"Ah! Release the outcome!" Stop focusing on losing weight and concentrate on eating a healthy diet and moving enough to maintain as much flexibility and strength as possible. That wasn't really all that much of a revelation, though, because I'd heard that before--many times. But it made me feel more positive, less anxious about those pesky elevated numbers. I'd made a decision to do something about it, and that, in itself, made me feel better.

Then, a couple of days later, I had a really, truly Jessica-Fletcher-I-know-who-did-it bolt-from-the-blue revelation. Release my ATTACHMENT to the outcome. Obviously, my goal was to (a) get healthier, (b) get those numbers back into the normal range, and (c) lose weight. But all of a sudden I realized that as long as I held on tightly to the outcome, as long as the end result was my focus, I would never achieve my goals. Why? Because by stressing out over it, I'm engaging in self-sabotage.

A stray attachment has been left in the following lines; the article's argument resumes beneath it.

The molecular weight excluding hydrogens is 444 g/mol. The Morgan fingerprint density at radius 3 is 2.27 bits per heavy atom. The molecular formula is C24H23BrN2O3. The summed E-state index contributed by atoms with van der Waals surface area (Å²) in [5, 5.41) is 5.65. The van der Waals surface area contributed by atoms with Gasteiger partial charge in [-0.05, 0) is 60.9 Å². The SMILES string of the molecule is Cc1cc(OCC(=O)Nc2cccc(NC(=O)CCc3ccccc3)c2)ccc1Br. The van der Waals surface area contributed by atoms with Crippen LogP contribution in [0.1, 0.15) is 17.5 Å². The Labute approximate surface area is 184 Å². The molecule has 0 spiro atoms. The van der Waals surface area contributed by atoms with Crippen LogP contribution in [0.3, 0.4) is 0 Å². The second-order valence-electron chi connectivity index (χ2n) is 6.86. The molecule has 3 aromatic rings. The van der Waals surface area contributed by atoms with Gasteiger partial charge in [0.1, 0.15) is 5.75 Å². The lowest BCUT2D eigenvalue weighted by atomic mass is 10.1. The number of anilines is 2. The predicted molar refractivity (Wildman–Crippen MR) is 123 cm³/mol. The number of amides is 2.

If you're constantly focusing on what you're going to eat, what you ate that you shouldn't have eaten, how many times you've failed in the past, how hard it is to stick to a diet, and all the other defeatist self-talk we engage in, you're never going to lose that weight. Not only that, but it will affect your attitude about other things, too, and you won't be able to enjoy your day-to-day life. You are so attached to trying to make yourself lose weight, the harder you try, the more you fail. But if you focus on eating healthy and living a healthier lifestyle, and focus your attention on other things in life, the weight will come off over time. Eventually, your body will reach its goal and in the meantime, you'll be healthier and happier.